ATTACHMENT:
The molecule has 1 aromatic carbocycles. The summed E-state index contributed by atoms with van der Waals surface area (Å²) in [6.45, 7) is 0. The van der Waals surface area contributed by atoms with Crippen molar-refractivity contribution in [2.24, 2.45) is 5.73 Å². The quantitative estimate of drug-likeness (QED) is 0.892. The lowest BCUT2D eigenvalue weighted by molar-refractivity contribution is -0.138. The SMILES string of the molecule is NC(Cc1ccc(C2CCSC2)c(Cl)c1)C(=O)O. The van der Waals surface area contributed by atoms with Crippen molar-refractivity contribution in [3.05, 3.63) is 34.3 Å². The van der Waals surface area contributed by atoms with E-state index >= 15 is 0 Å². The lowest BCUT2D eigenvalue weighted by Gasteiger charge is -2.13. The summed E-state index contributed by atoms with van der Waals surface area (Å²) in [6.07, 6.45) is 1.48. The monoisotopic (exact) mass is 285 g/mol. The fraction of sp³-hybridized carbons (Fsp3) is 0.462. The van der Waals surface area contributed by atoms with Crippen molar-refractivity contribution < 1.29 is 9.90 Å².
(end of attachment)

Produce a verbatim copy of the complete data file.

The molecule has 1 aromatic carbocycles. The summed E-state index contributed by atoms with van der Waals surface area (Å²) in [6.45, 7) is 0. The van der Waals surface area contributed by atoms with Crippen molar-refractivity contribution in [2.24, 2.45) is 5.73 Å². The quantitative estimate of drug-likeness (QED) is 0.892. The lowest BCUT2D eigenvalue weighted by molar-refractivity contribution is -0.138. The SMILES string of the molecule is NC(Cc1ccc(C2CCSC2)c(Cl)c1)C(=O)O. The van der Waals surface area contributed by atoms with Crippen molar-refractivity contribution in [3.05, 3.63) is 34.3 Å². The van der Waals surface area contributed by atoms with E-state index >= 15 is 0 Å². The lowest BCUT2D eigenvalue weighted by Gasteiger charge is -2.13. The summed E-state index contributed by atoms with van der Waals surface area (Å²) in [6.07, 6.45) is 1.48. The monoisotopic (exact) mass is 285 g/mol. The fraction of sp³-hybridized carbons (Fsp3) is 0.462. The van der Waals surface area contributed by atoms with Crippen molar-refractivity contribution < 1.29 is 9.90 Å².